Chart for Seed Starting and Transplanting

Our first frost free day this year is Sunday May 15, 2011.

For those of us who start seeds indoors, here is a seed starting calculator from Johnny’s Select Seeds that I found online. It is on the upper right corner of the site. Once you open it, plug in the first frost free date for your area and it generate all kinds of useful information in a chart form from when to plant seeds for all kinds of common vegetables to when to set out the transplants into the garden. Then you can print it out and refer back to it as needed. So it is good for those of us who grow from seed and ALSO good for those of us who prefer to put out transplants we buy from the nurseries.

Here is Santa Fe’s (ZONE 5) Seed Starting Chart that I generated using May 15 as a date. To see the whole chart click this pdf- Johnny’s Selected Seeds – Superior Seeds & Gardening Tools . PDFs don’t show up on this  blog only connections to them so you’ll have to click to see it.

HELPFUL HINT:  If you have something that is longer than a page that you want to save from the internet on your computer. Go to FILE and then PRINT as if you were going to print it . Somewhere on your menu screen it says PDF. Go to that and then go to SAVE AS PDF. Click yes and now you have your document saved in it’s entirety on your computer desktop. You can also print it as well. This has been a very useful tip for me ins aving long documents.

I actually make several different seed starting charts-one based on the actual frost free date and one where I ‘push’ the date a little earlier to see if I can plant my tomato transplants early.  For most other veggies I go by the frost free date but the tomatoes I try to sneak in the ground as early as possible because I grow some varieties that ripen very late in the season and I want them to ripen before the first frost. Two years ago I got my tomatoes in the ground on April 15th because we had such a mild Spring but last year some plants didn’t even make it in till June-so it depends on the year and what the weather is like in Spring… So play with this chart to see when to plant your seeds or transplant you plants and then watch the weather!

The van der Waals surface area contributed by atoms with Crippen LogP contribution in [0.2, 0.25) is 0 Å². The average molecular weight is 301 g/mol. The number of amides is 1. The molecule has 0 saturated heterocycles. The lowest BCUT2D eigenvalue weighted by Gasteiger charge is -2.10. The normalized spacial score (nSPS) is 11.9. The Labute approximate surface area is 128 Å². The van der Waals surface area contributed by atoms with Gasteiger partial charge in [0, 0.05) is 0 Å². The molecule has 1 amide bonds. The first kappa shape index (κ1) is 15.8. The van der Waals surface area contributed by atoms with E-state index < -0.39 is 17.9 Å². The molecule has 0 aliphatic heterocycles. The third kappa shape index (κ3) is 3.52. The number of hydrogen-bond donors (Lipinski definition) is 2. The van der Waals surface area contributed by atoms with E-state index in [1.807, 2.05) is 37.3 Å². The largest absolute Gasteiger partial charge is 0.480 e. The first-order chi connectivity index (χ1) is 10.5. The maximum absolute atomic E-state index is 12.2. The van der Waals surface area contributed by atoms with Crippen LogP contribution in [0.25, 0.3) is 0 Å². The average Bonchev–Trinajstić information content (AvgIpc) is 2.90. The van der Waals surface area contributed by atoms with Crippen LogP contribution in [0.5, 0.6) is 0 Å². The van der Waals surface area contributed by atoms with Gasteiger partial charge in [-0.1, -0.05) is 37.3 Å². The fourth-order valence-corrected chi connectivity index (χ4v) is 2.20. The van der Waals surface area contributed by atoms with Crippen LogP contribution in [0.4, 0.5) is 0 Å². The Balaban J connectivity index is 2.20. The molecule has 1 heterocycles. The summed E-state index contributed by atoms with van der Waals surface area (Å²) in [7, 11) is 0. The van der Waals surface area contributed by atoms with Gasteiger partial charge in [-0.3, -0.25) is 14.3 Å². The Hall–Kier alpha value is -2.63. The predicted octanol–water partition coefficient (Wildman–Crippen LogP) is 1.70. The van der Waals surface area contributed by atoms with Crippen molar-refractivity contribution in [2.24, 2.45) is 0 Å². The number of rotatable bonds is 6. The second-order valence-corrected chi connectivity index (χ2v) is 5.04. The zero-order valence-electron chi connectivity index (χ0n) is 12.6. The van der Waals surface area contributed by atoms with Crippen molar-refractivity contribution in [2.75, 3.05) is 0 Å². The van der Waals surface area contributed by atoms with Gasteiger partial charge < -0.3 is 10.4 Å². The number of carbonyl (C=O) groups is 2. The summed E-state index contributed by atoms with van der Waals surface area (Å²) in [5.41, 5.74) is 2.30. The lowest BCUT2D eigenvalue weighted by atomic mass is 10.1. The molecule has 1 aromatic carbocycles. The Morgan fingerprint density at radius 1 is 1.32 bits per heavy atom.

How to Tell the Germination Rate in Old Seeds

If you just can’t bear to throw out those old seeds, here’s a test to tell how viable your older seeds are. Take 10 seeds and soak for about 1 hour, then put them between damp paper towels and in a plastic ziplock baggie. Put in a warm spot (on top of your refrigerator or on a grow heating mat). Keep checking them daily and when you get them to germinate, count up how many actually did germinate. If you got 3, then you have a 30% germination rate, 5 would be a 50% germination rate and so forth. If you only get 1-2, throw them out, their not worth the trouble. So if you have a 100 seeds, then you can be pretty assured that around 30 would germinate (30% rate).